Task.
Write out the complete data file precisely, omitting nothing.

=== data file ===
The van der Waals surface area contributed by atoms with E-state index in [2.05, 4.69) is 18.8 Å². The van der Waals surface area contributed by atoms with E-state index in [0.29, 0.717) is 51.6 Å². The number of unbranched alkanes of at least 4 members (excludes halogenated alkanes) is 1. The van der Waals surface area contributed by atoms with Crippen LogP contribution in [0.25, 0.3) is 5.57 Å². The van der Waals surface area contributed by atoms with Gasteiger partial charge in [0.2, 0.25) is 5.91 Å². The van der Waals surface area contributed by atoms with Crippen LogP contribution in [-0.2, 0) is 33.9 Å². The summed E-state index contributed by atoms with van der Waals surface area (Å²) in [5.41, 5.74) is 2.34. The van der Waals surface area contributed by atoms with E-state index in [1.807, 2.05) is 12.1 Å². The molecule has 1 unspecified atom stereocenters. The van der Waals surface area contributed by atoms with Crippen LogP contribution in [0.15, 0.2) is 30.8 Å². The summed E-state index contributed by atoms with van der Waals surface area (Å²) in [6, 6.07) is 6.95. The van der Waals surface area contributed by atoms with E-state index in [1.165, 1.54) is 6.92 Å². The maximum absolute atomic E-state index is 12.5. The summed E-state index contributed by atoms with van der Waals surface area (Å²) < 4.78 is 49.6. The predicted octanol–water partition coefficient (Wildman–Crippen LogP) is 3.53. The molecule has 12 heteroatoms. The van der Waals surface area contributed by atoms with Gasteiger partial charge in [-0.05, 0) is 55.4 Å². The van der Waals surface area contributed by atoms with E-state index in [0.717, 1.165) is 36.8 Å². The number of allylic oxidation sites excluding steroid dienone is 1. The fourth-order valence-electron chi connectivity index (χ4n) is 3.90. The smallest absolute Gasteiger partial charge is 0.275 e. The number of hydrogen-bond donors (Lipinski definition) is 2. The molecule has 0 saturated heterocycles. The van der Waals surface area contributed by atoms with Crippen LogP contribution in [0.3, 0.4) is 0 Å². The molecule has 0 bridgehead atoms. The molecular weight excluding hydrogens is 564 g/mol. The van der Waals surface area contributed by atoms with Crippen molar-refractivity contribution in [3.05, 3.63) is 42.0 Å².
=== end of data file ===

The van der Waals surface area contributed by atoms with E-state index in [2.05, 4.69) is 18.8 Å². The van der Waals surface area contributed by atoms with E-state index in [0.29, 0.717) is 51.6 Å². The number of unbranched alkanes of at least 4 members (excludes halogenated alkanes) is 1. The van der Waals surface area contributed by atoms with Crippen LogP contribution in [0.25, 0.3) is 5.57 Å². The van der Waals surface area contributed by atoms with Gasteiger partial charge in [0.2, 0.25) is 5.91 Å². The van der Waals surface area contributed by atoms with Crippen LogP contribution in [-0.2, 0) is 33.9 Å². The summed E-state index contributed by atoms with van der Waals surface area (Å²) in [5.41, 5.74) is 2.34. The van der Waals surface area contributed by atoms with E-state index in [1.807, 2.05) is 12.1 Å². The molecule has 1 unspecified atom stereocenters. The van der Waals surface area contributed by atoms with Crippen LogP contribution in [0.15, 0.2) is 30.8 Å². The summed E-state index contributed by atoms with van der Waals surface area (Å²) in [6, 6.07) is 6.95. The van der Waals surface area contributed by atoms with E-state index in [1.165, 1.54) is 6.92 Å². The maximum absolute atomic E-state index is 12.5. The summed E-state index contributed by atoms with van der Waals surface area (Å²) < 4.78 is 49.6. The predicted octanol–water partition coefficient (Wildman–Crippen LogP) is 3.53. The molecule has 12 heteroatoms. The van der Waals surface area contributed by atoms with Gasteiger partial charge in [-0.05, 0) is 55.4 Å². The van der Waals surface area contributed by atoms with E-state index in [0.717, 1.165) is 36.8 Å². The number of allylic oxidation sites excluding steroid dienone is 1. The fourth-order valence-electron chi connectivity index (χ4n) is 3.90. The smallest absolute Gasteiger partial charge is 0.275 e. The number of hydrogen-bond donors (Lipinski definition) is 2. The molecule has 0 saturated heterocycles. The van der Waals surface area contributed by atoms with Crippen LogP contribution in [0.3, 0.4) is 0 Å². The molecule has 0 bridgehead atoms. The molecular weight excluding hydrogens is 564 g/mol. The van der Waals surface area contributed by atoms with Crippen molar-refractivity contribution in [3.05, 3.63) is 42.0 Å².